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Film / Star of Midnight

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Star of Midnight is a 1935 film directed by Stephen Roberts.

Clay Dalzell aka "Dal" (William Powell) is a wealthy New York City lawyer, whose life is so awesome that his biggest problem is young, gorgeous Donna Mantin (Ginger Rogers) pestering him to marry her. Into Dal's cozy existence comes old friend Tim Winthrop. A year ago, in Chicago, Tim fell in love with a woman named Alice, but Alice rather abruptly disappeared, leaving Tim with only a goodbye note. Tim is still looking for her, has a hunch that she's in New York, and hopes that Dal can help him.

Dal and Donna and Tim go see a musical show, "Midnight", starring a mysterious actress named Mary Smith who insists on wearing a mask. Mask or no mask, Tim recognizes his Alice, but Alice/Mary flees the theater after he calls out to her from the audience. Back in his swanky penthouse, Dal is approached by gossip columnist Tommy Tennant, who knows some things about the elusive Mary Smith and wants to get more details from Dal. Right as he's about to spill some secrets, Tennant is shot and killed by an intruder. With the police suspicious of him, Dal is left to find out the real killer.


  • Acme Products: Inspector Doremus of the NYPD is introduced reading an advertisement for "Acme Arch Supporters". He has problems with his feet.
  • Bait-and-Switch: Inspector Doremus and his sidekick Sgt. Cleary are looking for the man who called out "Alice!" to Mary Smith in the theater. As they are leaving Dal's apartment, they see the man himself, Tim Winthrop, enter.
    Doremus: See that guy?
    Cleary: Yeah?
    Doremus: He's going to have arch trouble in a couple of years, walking on his heels like that.
  • Better Manhandle the Murder Weapon: More excusable than most instances of this trope. The killer throws the gun into the living room, whereupon Dal, who thinks the killer may still be there, picks it up.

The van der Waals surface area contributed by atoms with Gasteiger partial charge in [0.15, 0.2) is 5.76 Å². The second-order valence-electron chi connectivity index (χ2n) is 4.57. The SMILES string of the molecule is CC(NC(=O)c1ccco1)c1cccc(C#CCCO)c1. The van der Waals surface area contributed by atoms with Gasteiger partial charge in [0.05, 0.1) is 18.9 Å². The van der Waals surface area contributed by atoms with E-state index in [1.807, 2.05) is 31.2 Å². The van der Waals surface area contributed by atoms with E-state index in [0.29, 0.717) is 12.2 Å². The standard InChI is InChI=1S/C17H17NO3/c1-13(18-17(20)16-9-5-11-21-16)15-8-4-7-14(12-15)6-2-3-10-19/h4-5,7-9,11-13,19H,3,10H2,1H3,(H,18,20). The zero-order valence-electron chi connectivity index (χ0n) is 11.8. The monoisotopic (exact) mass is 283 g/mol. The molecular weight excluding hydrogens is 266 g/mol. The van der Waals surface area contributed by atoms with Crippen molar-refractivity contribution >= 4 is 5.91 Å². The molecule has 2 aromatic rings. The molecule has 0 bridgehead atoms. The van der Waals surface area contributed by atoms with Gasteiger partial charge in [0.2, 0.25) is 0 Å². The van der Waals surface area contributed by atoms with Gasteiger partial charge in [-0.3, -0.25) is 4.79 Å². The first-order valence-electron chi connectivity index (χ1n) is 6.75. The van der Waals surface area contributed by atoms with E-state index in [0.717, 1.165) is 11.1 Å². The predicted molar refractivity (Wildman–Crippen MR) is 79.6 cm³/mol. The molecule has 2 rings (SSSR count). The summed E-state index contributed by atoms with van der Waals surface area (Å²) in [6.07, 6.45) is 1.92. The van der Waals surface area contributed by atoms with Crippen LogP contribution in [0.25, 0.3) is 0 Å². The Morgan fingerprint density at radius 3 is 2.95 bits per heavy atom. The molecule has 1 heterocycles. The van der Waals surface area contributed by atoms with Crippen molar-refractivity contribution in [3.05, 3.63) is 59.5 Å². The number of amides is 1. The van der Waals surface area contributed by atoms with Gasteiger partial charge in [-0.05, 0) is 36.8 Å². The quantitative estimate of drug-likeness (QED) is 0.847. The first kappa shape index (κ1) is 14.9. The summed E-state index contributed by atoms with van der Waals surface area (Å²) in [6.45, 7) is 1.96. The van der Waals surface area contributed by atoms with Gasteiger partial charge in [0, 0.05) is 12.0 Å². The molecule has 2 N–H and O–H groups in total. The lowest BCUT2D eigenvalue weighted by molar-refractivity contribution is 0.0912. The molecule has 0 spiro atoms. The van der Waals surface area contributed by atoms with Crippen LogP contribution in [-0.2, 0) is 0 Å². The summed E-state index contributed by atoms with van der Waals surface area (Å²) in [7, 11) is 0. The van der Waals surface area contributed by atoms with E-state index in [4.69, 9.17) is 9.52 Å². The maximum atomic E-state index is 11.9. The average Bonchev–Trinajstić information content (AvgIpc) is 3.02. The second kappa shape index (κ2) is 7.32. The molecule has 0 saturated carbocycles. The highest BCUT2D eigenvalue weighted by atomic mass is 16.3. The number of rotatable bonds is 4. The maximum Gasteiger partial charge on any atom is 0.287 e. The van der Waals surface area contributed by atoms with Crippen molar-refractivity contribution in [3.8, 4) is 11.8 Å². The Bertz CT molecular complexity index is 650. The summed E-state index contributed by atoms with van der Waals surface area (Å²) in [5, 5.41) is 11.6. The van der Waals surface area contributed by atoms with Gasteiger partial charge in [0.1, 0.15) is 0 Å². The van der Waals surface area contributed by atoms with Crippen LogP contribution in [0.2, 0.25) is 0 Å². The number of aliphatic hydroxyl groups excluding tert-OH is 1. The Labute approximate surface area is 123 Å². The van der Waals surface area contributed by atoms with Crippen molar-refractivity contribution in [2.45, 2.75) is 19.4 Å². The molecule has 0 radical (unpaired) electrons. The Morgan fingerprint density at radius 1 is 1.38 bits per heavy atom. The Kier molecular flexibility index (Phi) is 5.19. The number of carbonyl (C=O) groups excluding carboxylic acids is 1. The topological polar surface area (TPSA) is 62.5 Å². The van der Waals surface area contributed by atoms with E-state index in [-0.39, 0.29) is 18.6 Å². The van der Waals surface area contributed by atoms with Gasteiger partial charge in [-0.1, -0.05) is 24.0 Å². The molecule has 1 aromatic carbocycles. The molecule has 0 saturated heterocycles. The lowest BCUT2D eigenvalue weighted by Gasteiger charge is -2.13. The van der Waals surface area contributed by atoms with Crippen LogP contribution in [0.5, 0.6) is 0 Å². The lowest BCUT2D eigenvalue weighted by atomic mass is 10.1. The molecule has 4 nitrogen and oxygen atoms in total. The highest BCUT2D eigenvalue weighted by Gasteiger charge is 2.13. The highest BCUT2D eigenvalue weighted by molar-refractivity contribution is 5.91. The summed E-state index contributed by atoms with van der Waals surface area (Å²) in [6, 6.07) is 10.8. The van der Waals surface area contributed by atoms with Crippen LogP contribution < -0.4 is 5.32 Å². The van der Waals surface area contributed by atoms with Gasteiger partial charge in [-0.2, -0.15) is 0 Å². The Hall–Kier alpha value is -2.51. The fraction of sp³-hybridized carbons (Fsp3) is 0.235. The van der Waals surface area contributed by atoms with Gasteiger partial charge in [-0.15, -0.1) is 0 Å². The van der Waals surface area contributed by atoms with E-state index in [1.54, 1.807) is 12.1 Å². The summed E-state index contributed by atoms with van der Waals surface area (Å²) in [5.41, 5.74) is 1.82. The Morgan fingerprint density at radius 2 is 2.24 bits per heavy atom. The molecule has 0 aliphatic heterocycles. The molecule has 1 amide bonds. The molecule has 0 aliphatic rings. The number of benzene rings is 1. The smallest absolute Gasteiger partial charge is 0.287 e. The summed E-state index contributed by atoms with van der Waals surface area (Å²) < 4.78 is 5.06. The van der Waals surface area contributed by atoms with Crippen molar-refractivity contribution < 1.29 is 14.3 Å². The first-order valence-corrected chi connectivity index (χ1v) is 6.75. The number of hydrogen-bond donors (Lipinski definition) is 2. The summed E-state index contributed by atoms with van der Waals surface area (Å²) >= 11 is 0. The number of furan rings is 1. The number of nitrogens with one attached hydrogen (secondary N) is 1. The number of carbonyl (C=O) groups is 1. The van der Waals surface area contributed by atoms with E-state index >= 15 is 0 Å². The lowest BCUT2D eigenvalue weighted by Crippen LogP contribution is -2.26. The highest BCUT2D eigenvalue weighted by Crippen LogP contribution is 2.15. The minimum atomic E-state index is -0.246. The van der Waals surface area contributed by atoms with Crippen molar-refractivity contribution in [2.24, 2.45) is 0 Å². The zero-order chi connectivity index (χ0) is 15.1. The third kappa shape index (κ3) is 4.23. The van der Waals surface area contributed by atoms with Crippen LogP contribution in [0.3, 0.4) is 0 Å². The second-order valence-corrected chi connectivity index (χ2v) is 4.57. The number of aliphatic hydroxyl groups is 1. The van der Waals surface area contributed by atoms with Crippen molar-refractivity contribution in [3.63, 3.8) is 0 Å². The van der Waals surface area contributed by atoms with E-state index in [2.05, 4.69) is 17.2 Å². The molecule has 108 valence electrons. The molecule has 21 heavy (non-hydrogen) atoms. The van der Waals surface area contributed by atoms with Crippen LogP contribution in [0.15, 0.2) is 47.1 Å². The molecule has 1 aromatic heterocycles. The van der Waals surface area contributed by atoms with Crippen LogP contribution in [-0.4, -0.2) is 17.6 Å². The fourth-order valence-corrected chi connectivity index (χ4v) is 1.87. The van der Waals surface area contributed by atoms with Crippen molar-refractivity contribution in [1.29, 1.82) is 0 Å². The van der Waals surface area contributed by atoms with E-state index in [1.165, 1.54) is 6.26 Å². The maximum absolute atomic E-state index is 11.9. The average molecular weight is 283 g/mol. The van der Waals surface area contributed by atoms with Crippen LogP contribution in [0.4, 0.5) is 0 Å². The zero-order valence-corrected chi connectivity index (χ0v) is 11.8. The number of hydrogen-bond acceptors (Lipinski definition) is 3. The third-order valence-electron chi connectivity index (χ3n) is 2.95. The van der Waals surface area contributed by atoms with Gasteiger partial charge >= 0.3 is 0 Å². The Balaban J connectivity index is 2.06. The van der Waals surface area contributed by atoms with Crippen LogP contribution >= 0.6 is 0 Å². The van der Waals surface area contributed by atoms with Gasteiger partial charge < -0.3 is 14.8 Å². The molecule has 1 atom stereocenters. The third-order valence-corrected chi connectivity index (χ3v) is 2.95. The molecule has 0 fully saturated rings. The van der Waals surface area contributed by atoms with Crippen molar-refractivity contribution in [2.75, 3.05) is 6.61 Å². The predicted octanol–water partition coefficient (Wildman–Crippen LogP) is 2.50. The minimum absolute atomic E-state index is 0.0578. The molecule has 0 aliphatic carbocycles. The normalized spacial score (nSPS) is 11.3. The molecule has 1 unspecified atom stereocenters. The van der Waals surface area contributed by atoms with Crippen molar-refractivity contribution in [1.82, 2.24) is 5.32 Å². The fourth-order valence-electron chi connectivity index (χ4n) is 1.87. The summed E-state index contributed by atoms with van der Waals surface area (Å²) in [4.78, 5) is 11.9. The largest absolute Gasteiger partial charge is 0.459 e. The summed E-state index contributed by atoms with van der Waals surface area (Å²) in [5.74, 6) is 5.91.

• Celebrity Paradox: Dal, annoyed at other people approaching him to solve their little mysteries, says "My friends seem to think I'm a combination of Charlie Chan, Philo Vance, and the Sphinx all rolled into one." William Powell actually did play Philo Vance in four movies.
  • Contrived Coincidence: Not only does Tim correctly guess that Alice is in New York instead of, say, anywhere else, he winds up attending the musical show she is starring in.
  • "Dear John" Letter: All poor Tim got was a telegram from Alice telling him that she was leaving and not to look for her.
  • Distant Prologue: A prologue in which Alice leaves a crestfallen Tim, before jumping a year to the main story.
  • The Faceless: Alice/Mary is briefly glimpsed from behind in the prologue, when she's getting into the cab. And that's the only time she's seen in the whole movie, despite being discussed throughout.
  • Hand of Death: A gloved hand sticks a gun out from a doorway, shoots Tennant dead, and apparently grazes Dal in the butt with a second shot.
  • His Name Is...: Tennant is in the process of explaining a "double cross" regarding the person looking for Mary, saying "This guy was pretending to—", when he's shot and killed.
  • I'll Take Two Beers Too: This film imitated The Thin Man right down to recycling a joke from that film. After Dal orders a martini at a bar, Donna shows up. He orders a second martini, only for her to say "I'll take the same, two martinis."
  • Incredibly Obvious Bug: Dal observes that a painting in his apartment is badly askew, and not flush with the wall either. He takes it down and finds behind it a bug the size and shape of a soup bowl.
  • Kinky Spanking: Alluded to. When Donna is being particularly stubborn, Dal says that he ought to spank her. Amazingly for a 1935 movie, she promptly sticks her bottom out at him. But instead of spanking her, he kicks her.
  • Literal Ass-Kicking: After Donna sticks her posterior out at Dal and invites him to spank her, instead he kicks her in the butt. She gets revenge later, doing the same to him.
  • Repetitive Audio Glitch: Dal fools the killer into thinking Mary Smith is in the room by playing a record of her singing "Midnight". The ruse goes awry when the record starts to skip.
  • Running Gag: Inspector Doremus spends the whole movie complaining about his feet and fallen arches.
  • Shot in the Ass: Where Dal got shot by the same gunman who killed Tennant, although he doesn't want to admit it. When Donna asks if he's ok, his butler Swayne says "He was shot in the—", only for Dal to quickly interrupt and say "Hip".
  • Wife Husbandry: It seems that Donna is the daughter of one of Dal's colleagues, and he's known her since she was 10. Now that she's grown up, she's determined to get Dal to marry her. (Ginger Rogers was in fact 19 years younger than William Powell.)